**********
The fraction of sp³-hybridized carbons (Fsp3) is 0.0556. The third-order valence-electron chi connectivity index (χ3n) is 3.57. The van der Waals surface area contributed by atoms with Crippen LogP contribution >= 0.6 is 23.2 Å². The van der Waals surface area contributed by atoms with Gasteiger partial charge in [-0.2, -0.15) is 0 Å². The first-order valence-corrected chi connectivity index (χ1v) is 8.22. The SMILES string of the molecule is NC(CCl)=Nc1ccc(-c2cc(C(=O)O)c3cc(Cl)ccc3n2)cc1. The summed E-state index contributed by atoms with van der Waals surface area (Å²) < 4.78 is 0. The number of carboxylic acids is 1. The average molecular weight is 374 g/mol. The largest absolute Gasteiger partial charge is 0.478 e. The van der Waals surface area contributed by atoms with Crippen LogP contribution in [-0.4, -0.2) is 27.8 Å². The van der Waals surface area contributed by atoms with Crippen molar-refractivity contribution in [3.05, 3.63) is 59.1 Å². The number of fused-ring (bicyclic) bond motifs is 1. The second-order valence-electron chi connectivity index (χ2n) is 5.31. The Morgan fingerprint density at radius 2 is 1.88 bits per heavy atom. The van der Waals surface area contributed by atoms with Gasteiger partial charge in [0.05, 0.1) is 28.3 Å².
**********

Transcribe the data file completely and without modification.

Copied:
The fraction of sp³-hybridized carbons (Fsp3) is 0.0556. The third-order valence-electron chi connectivity index (χ3n) is 3.57. The van der Waals surface area contributed by atoms with Crippen LogP contribution >= 0.6 is 23.2 Å². The van der Waals surface area contributed by atoms with Gasteiger partial charge in [-0.2, -0.15) is 0 Å². The first-order valence-corrected chi connectivity index (χ1v) is 8.22. The SMILES string of the molecule is NC(CCl)=Nc1ccc(-c2cc(C(=O)O)c3cc(Cl)ccc3n2)cc1. The summed E-state index contributed by atoms with van der Waals surface area (Å²) < 4.78 is 0. The number of carboxylic acids is 1. The average molecular weight is 374 g/mol. The largest absolute Gasteiger partial charge is 0.478 e. The van der Waals surface area contributed by atoms with Crippen LogP contribution in [-0.4, -0.2) is 27.8 Å². The van der Waals surface area contributed by atoms with Crippen molar-refractivity contribution in [3.05, 3.63) is 59.1 Å². The number of fused-ring (bicyclic) bond motifs is 1. The second-order valence-electron chi connectivity index (χ2n) is 5.31. The Morgan fingerprint density at radius 2 is 1.88 bits per heavy atom. The van der Waals surface area contributed by atoms with Gasteiger partial charge in [0.05, 0.1) is 28.3 Å².